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CSP 50 Flashcards

1. Environmental Lapse Rate

Environmental Lapse Rate (ELR) The rate at which the air temperature changes with height in the atmosphere surrounding a cloud or a rising parcel of air. The overall average rate is a decrease of about 6.5°C/km, but the rate varies greatly in different regions of the world, in different airstreams, and at different seasons of the year. Where the lapse rate of temperature is negative (temperature increases with height), an inversion is said to exist.

2. Atmospheric stability

The stability or instability of the atmosphere (or a layer thereof) is the state of the atmosphere with respect to the reaction of a volume or “parcel” of air to a vertical displacement. The stability of the atmosphere determines the likelihood of convective. activity, cloud type (stratus or cumulus), likelihood of atmospheric turbulence, the extent of mixing (pollutants etc.). Stability is classified as:
unstable, or
conditionally unstable

3. Fire Extinguishing Systems

Wet Pipe System
- Water in system always - Water released when sprinkler head is heated Dry Pipe System
- Pipe filled with compressed air - Water released when air pressure drops after opening at sprinkler head - Used when FREEZING a problem Deluge System
- Wets down entire area by admitting water to sprinklers always open - HIGH HAZARD area - Sprinkler heads maximum of 15ft apart Halon System
- Chemically interruptus combustion CO2 System
- Oxygen depletion - Standpipe and Hose System

4. Sprinkler Protection Area and Clearance (NFPA)

In accordance with NFPA 13, Section, sprinklers shall be located below the obstruction, not more than 3 in. from the outside edge of the obstruction, and within 12 in. from the bottom of the obstruction. Maximum Protection Area: 200 square feet 18" Clearance under sprinkler head

5. Sprinkler Head Spacing (NFPA)

All standard spray sprinklers have four-inch minimum spacing from walls and maximums that vary with room shape and size - "Light" "Ordinary" and "Extra" hazard classes
- Maximum spacing of 15 feet for Light and Ordinary
- Maximum spacing of 12 feet for Extra

6. Portable Fire Extinguisher Requirements

- Rated on Fire Class to be Extinguished
- Class A - Water
- Class B - CO2 or dry chemical
- Class C - CO2 or dry chemical
- Class D - dry powder
- 75' max travel distance for class A, D
- 50' max travel for Class B, C

7. Fire Stop

A firestop or fire-stopping is a form of passive fire protection that is used to seal around openings and between joints in a fire-resistance-rated wall or floor assembly. Firestops are designed to maintain the fire-resistance rating of a wall or floor assembly intended to impede the spread of fire and smoke. It Prevent fire from moving within building and Sealant around piping and conduit to prevent hot gasses from moving between rooms and floors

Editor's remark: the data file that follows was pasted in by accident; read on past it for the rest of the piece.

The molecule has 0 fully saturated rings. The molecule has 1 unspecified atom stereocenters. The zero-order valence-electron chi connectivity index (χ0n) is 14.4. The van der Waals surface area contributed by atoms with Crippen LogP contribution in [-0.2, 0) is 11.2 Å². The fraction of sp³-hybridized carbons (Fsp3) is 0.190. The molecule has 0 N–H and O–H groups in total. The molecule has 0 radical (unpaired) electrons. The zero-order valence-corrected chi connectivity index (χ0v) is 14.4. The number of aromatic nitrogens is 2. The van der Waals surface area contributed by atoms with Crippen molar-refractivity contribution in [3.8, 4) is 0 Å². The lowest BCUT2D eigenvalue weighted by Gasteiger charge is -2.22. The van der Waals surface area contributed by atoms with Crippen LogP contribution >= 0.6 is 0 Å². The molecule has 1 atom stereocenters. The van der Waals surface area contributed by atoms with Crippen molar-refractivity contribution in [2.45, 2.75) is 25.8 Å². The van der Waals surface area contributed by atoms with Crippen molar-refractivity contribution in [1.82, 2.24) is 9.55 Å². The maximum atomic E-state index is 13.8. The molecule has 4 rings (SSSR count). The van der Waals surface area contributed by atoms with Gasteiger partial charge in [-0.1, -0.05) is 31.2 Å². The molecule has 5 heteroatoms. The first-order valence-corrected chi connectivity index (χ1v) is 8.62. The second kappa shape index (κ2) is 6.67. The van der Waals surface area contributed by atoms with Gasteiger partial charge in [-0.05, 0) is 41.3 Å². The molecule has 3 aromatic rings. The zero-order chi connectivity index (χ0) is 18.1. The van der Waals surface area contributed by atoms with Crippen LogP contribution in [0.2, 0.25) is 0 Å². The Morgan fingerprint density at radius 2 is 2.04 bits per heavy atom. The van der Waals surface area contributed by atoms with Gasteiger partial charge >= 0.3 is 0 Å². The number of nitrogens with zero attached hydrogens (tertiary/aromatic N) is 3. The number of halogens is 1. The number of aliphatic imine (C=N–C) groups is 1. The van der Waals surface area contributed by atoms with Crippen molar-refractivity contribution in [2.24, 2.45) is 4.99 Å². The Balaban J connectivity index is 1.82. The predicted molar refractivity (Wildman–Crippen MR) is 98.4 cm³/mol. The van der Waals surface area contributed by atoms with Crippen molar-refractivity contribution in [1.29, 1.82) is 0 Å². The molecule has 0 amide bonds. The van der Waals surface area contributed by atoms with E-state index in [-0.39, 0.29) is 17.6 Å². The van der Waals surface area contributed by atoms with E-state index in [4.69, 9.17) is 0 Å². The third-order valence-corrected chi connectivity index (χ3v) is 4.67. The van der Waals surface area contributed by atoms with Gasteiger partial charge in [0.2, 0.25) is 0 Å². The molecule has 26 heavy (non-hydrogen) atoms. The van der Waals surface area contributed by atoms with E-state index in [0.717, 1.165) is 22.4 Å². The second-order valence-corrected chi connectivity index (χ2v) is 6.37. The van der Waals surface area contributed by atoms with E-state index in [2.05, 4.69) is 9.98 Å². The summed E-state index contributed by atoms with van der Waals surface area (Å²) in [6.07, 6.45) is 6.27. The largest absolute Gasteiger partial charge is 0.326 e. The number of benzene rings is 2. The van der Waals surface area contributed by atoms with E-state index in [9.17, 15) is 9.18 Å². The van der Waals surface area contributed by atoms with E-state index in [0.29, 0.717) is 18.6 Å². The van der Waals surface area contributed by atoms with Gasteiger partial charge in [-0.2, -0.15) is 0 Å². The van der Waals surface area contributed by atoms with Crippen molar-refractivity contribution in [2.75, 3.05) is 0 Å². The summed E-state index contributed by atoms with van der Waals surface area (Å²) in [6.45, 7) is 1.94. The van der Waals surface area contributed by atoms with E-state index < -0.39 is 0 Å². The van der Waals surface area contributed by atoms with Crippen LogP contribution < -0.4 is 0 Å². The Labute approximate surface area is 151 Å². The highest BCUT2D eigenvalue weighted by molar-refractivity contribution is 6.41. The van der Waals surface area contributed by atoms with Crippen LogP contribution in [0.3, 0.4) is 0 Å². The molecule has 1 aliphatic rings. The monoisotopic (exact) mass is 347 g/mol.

8. Fire Resistant Rating

Amount of time structure will withstand a fire. A fire-resistance rating typically means the duration for which a passive fire protection system can withstand a standard fire resistance test. This can be quantified simply as a measure of time, or it may entail other criteria, involving evidence of functionality or fitness for purpose.

9. Heat Stroke

Heatstroke is a life-threatening condition due to the potential for multi-organ dysfunction, with typical complications including seizures, rhabdomyolysis, or kidney failure. Heat stroke occurs because of high external temperatures and/or physical exertion. Person is dry, hot, and red
- Body fails to regulate body temperature

10. Heat Hyperpyrexia

‌Hyperpyrexia is a condition where the body temperature goes above 106.7 degrees Fahrenheit (41.5 degrees Celsius) due to changes in the hypothalamus — the organ in the brain that regulates temperature. Hyperpyrexia is a life-threatening emergency that demands urgent medical attention.
- Less severe than heat stroke
- On the way to heat stroke

11. Heat Syncopy

- Seen with persons NOT ACCLIMATIZED to heat
- Blood flow reduced to brain
- Remove the person from area to a cooler location
- Fainting

12. Heat Exhaustion

- Cool, wet, and pale
- Nauseous
- Headache
- Cold, clammy skin

13. Heat Rash

Heat rash — also known as prickly heat and miliaria — isn't just for babies. It affects adults, too, especially in hot, humid conditions. Heat rash occurs when sweat is trapped in the skin. Small blister-like eruptions during heat

14. Prevention of Heat Illnesses

- Water/fluids
- Frequent breaks
- Engineering controls
- AC
- Mists
- Fans

15. Trench foot

Trench foot is caused by feet that get wet and don’t dry off properly. It’s also most common in temperatures of 30˚F to 40˚F.
- Pale appearances and numbness
- Several days of exposure to cold

16. Chilblains

Chilblains (CHILL-blayns) is a condition that causes inflamed swollen patches and blistering on the hands and feet. It's caused by exposure to damp air that's cold but not freezing.
- Itching, painful reddening of skin
- Caused by congestion of capillaries when tissues exposed to COLD

17. What part of an organization is directly responsible for safety?

The Line - People doing work on the floor. On-site employees, or those who take care of clients or work directly with equipment to produce goods, can take responsibility for workplace safety

18. Safety Policy

A broad statement outlining an organizational commitment to safety. An organization's safety policy is a recognized, written statement of its commitment to protect the health and safety of the employees, as well as the surrounding community. 

19. Safety Program

A broad set of plans and policies addressing the safety goals of an organization

20. Plan

A documented strategy for getting something accomplished - it may or may not be implemented. Ex. of not implemented: natural disasters

21. Heinrich's Theory

88% of accidents caused by unsafe acts. Heinrich’s domino model of accident causation Herbert W. Heinrich was a pioneering occupational safety researcher, whose 1931 publication Industrial Accident Prevention: A Scientific Approach